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Assessment of Damages

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When a judge makes a decision in an accident case the injured party would be awarded damages. After the judge makes a decision on the substance of the evidence for a claim, it would be sent to the Master’s court for assessment of damages. If the defendant fails to acknowledge service or fails to provide a defence then there will be a default judgement against the defendant. Default judgements would be forwarded to the Master’s court for assessment of damages.

It is by way of damages that a defendant is compensated for losses. Damages could be treated in two categories namely special damages and general damages. In some cases there might not be evidence of special damages. Special damages could cover a wide array of items where specifically there is destruction of any material or personal items, for example, clothing, or a motor vehicle. Where there is injury, there could be claims for accommodation in a hospital and treatment, medical consultation, loss of earnings, loss of personal effects, medication, medical reports, police report, X-ray, physiotherapy and others as special damages. These items must be pleaded and proved. If the defendant does not dispute the amount for these items then there would be no requirement for discussion on them by the judge in his judgement. Party must have receipts or any other record to substantiate any amount that is claimed as special damages. The absence of receipts could jeopardize the defendant’s case. In the case of future care a report from the applicable medical officer will suffice.

The master will reference similar cases that were decided in a court of law. He can refer to these to do a balancing act and come up with the best result for the case in hand. Both claimant and defendant can provide precedents, to support their argument. The claimant would show how he deserves the claim and the defendant could show why the claimant does not deserve or should have lower amounts as compensation.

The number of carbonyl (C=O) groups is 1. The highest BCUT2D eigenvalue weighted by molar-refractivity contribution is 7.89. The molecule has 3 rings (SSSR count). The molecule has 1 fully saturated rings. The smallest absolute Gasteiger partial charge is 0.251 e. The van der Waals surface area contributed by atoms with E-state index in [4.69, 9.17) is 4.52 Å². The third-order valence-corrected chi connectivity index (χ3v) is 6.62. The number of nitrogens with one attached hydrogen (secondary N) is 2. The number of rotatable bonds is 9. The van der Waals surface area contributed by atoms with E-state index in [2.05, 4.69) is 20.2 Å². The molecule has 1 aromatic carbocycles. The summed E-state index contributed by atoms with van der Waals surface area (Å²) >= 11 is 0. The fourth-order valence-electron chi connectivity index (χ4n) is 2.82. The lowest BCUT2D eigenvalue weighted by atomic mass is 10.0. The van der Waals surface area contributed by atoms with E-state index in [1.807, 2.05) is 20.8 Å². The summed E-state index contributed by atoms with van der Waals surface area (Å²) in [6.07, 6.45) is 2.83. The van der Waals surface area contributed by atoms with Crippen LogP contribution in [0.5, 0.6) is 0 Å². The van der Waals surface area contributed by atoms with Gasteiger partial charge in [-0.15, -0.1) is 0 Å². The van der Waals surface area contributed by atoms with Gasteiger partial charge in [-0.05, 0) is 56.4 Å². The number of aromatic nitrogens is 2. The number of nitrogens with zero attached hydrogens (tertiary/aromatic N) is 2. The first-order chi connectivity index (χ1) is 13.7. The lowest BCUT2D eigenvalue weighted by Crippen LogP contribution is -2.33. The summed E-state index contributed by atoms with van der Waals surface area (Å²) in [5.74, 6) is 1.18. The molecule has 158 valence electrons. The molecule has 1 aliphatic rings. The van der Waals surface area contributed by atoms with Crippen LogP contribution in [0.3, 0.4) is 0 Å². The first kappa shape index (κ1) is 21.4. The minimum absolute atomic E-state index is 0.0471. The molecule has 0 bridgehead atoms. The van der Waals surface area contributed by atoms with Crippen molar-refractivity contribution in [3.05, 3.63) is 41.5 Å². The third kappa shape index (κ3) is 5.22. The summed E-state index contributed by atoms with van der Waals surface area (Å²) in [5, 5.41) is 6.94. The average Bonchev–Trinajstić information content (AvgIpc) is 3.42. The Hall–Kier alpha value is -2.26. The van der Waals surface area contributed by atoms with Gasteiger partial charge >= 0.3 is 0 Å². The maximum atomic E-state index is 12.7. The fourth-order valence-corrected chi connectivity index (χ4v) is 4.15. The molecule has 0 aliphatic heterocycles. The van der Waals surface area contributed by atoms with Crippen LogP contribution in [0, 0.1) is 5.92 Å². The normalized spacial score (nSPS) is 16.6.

If the claimant inflates a claim for a sum of money, it is the judge’s duty to indicate it and to adjust where applicable. The Master’s duty is to apply the most recent case and classical case to support her decision. In the case of Orlando Edwin v Orin Sherwin Choyee and Edwards (SLUHCV 2017/0165) on the assessment of damages the learned Master Actie put forward applicable argument on the issue of the rental of a vehicle.

After the accident, the claimant rented a Terios Jeep and claimed the sum of $30,000 for 10 months. The defendants thought that the claimant should have rented a similar vehicle as the one in the accident. Since he was riding a motorcycle when the accident occurred, he should have rented a motorcycle. The claimant responded that the extent of his injury did not allow him to do so because he was experiencing severe pain in his groin area and hip. The master agreed that a jeep and not a motorcycle was more suitable taking into consideration the extent of injuries sustained.

The defendants argued that the amount claimed for rental was excessive. They cited the dicta of Master Cottle in Hybert Construction Co Ltd. v Henry Bacchus (2004) that “the claimant should not be compensated for an amount which was in excess of the value of the replacement vehicle.” On this issue the master determined the rental of the jeep for 10 months was excessive. The master made an award for $9,000.00 rental of vehicle for a period of three months. The replacement value of motorcycle was $13,500.00.

Ada Johnson is a solicitor and barrister-at-law. E-mail address is: [email protected]